Catholic Community of Waukesha Pastoral Council Chair Jason Pechloff chats with friends and fellow parishioners after a prayer service at St. Joseph Church marking the one-year anniversary of the Waukesha Christmas Parade tragedy Monday, Nov. 21. Pechloff was among those who sustained injuries during the parade. (Photo by Kristen Kubisiak)

Jesus Christ is the light that will not be shut out — in fact, in the face of tragedy, his light only shines brighter: This was the message Tina Gutierrez shared with those gathered for a prayer service at St. Joseph Catholic Church on Monday, Nov. 21.

The date marked the one-year anniversary of the Waukesha Christmas Parade attack, when Darrell Brooks drove an SUV into the parade, killing six people and injuring dozens of others. The service at St. Joseph started in silence. Then, at 4:39 p.m. — the moment when the SUV burst through barricades along the parade route — the church tolled its bells to commemorate the lives lost in the tragedy.

Fr. Matthew Widder, pastor of the four-parish Catholic Community of Waukesha, listed the names of those who were killed: Lee Owen, Tamara Durand, Virginia Sorenson, Jackson Sparks, Jane Kulich and Wilhelm Hospel.

Gutierrez was one of two parade tragedy survivors from the Waukesha Catholic Community to speak at the service. She was joined by Pastoral Council Chair Jason Pechloff, who sustained injuries in the attack.

“I remember waking up on the ground,” Pechloff said. “At first, I thought I tripped or fell and I passed out. I didn’t have feeling in my legs. I remember praying to myself, ‘God please give me the ability to walk again’ … and he did.”

It was Pechloff’s wife who explained to him what had happened.

“For the next six hours, I asked the same questions every few minutes: What happened? Where are the girls? Was the community hurt?” he said. “I cried a lot that night.”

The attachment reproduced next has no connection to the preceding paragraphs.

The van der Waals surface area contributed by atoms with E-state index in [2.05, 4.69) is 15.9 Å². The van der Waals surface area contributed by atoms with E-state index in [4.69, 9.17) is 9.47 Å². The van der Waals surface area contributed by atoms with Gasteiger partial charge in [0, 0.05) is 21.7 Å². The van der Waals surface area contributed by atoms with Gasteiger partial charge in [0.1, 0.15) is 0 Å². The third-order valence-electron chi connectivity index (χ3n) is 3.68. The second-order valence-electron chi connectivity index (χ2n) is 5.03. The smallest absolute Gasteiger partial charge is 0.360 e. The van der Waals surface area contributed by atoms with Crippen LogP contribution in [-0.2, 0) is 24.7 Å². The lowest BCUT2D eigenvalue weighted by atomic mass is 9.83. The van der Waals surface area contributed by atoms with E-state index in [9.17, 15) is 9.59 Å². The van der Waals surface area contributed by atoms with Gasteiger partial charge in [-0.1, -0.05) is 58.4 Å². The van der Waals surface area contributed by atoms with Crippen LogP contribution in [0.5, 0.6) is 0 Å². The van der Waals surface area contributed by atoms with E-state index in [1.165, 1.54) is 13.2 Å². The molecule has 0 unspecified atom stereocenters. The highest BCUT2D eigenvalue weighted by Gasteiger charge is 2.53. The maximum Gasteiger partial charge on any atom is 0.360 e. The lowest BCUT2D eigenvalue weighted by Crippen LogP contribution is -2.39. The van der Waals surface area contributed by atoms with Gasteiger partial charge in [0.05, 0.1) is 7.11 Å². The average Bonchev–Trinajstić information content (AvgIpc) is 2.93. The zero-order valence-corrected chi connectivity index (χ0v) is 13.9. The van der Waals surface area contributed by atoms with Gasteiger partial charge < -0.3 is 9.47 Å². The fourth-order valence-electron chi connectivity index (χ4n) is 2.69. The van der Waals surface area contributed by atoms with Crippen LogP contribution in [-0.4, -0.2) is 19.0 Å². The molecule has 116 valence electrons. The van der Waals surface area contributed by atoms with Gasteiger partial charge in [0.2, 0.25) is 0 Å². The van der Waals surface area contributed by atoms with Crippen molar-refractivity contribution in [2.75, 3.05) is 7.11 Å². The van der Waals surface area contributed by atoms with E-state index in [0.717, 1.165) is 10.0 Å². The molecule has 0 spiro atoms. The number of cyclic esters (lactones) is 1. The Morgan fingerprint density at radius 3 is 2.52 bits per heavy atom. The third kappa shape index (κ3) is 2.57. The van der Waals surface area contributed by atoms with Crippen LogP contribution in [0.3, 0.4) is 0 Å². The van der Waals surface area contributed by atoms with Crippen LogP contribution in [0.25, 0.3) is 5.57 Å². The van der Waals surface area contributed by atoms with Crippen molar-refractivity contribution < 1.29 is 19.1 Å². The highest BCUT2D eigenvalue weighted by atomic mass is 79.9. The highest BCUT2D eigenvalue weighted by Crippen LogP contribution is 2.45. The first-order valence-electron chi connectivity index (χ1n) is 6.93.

Gutierrez was walking in the parade with her son and husband, along with other family members. Her husband was badly hurt and has had two surgeries since. Fr. Patrick Heppe, pastor emeritus, was also injured.

The story of Lazarus in the Gospel of John was chosen for the prayer service immediately following the tragedy, and again a year later for a very specific purpose, Fr. Widder said. Last year, the focus of the Gospel was the verse “And Jesus Wept.”

“The Lord is moved to tears by the death of his best friend Lazarus,” Fr. Widder said. “The Lord is moved to tears by the situation in Waukesha. Sometimes silence and tears is the only way healing comes, so we focus on that reality as we think back to a year ago at this time.”

This year, Fr. Widder drew the attention of those gathered to the end of the Gospel, when Jesus speaks to Lazarus and says, “Come out.”

“He allows us to feel the depths of the same pain that he felt as he wept, but he also says, ‘come out,’ or begin again,” Fr. Widder said. “So that is what we do now. Let us begin again.”

Even as Pechloff and Gutierrez navigated the months, and medical challenges, that followed — Pechloff for himself and Gutierrez for her husband — both found their faith was only deepened by the experience.

“God was guiding and consoling me every day in the coming months,” Pechloff said. “I felt the constant presence of prayers being sent to me and am grateful for everyone doing so. God was there for me and my family. I’ve learned that God cares for every detail in my life. I can rely on him, and he will send angels when I am down.”

Angels, for Pechloff, took many forms, including those from the Waukesha Catholic Community who offered medical support, care and ministering in the aftermath of his injuries.

Gutierrez recalled that in the hours before the parade, she had been looking for a light to hold — like a candle or a lamp — something that could symbolize the light of Christ and send a message to Waukesha.

“Jesus Christ is the light of our lives,” she said. “Without him, we are nothing; we have nothing.”

During the months following the tragedy, Gutierrez said God was with them every single moment — and she will accept Jesus’ invitation to “Come Out” as he told Lazarus.

“I am going to walk in the parade again,” she said. “I am going to finish that walk, and I am going to send the same message: Jesus Christ, my God, is the light of my life.”